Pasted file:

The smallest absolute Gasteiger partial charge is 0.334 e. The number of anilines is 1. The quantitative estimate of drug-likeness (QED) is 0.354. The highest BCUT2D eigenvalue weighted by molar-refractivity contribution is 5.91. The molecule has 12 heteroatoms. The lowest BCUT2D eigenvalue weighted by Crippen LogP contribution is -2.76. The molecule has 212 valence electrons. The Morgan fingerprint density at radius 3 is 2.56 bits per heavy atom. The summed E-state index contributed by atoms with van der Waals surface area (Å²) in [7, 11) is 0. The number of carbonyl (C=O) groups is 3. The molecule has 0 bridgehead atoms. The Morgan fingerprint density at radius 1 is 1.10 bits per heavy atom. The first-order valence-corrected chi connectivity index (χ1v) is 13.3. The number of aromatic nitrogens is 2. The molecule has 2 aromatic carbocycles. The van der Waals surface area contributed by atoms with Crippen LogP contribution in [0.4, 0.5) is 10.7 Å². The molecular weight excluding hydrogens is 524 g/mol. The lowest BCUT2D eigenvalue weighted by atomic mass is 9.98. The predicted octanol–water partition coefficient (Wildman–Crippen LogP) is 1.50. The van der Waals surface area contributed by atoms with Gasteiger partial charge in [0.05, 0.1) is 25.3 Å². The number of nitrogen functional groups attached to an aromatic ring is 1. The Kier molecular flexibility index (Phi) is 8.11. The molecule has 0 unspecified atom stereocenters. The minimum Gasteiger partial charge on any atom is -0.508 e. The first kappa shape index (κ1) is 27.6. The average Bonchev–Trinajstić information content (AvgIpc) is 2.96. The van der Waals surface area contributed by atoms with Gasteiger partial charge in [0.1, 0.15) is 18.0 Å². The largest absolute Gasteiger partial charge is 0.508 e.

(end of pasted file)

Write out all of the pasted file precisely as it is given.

The smallest absolute Gasteiger partial charge is 0.334 e. The number of anilines is 1. The quantitative estimate of drug-likeness (QED) is 0.354. The highest BCUT2D eigenvalue weighted by molar-refractivity contribution is 5.91. The molecule has 12 heteroatoms. The lowest BCUT2D eigenvalue weighted by Crippen LogP contribution is -2.76. The molecule has 212 valence electrons. The Morgan fingerprint density at radius 3 is 2.56 bits per heavy atom. The summed E-state index contributed by atoms with van der Waals surface area (Å²) in [7, 11) is 0. The number of carbonyl (C=O) groups is 3. The molecule has 0 bridgehead atoms. The Morgan fingerprint density at radius 1 is 1.10 bits per heavy atom. The first-order valence-corrected chi connectivity index (χ1v) is 13.3. The number of aromatic nitrogens is 2. The molecule has 2 aromatic carbocycles. The van der Waals surface area contributed by atoms with Crippen LogP contribution in [0.4, 0.5) is 10.7 Å². The molecular weight excluding hydrogens is 524 g/mol. The lowest BCUT2D eigenvalue weighted by atomic mass is 9.98. The predicted octanol–water partition coefficient (Wildman–Crippen LogP) is 1.50. The van der Waals surface area contributed by atoms with Gasteiger partial charge in [0.05, 0.1) is 25.3 Å². The number of nitrogen functional groups attached to an aromatic ring is 1. The Kier molecular flexibility index (Phi) is 8.11. The molecule has 0 unspecified atom stereocenters. The minimum Gasteiger partial charge on any atom is -0.508 e. The first kappa shape index (κ1) is 27.6. The average Bonchev–Trinajstić information content (AvgIpc) is 2.96. The van der Waals surface area contributed by atoms with Gasteiger partial charge in [0.1, 0.15) is 18.0 Å². The largest absolute Gasteiger partial charge is 0.508 e.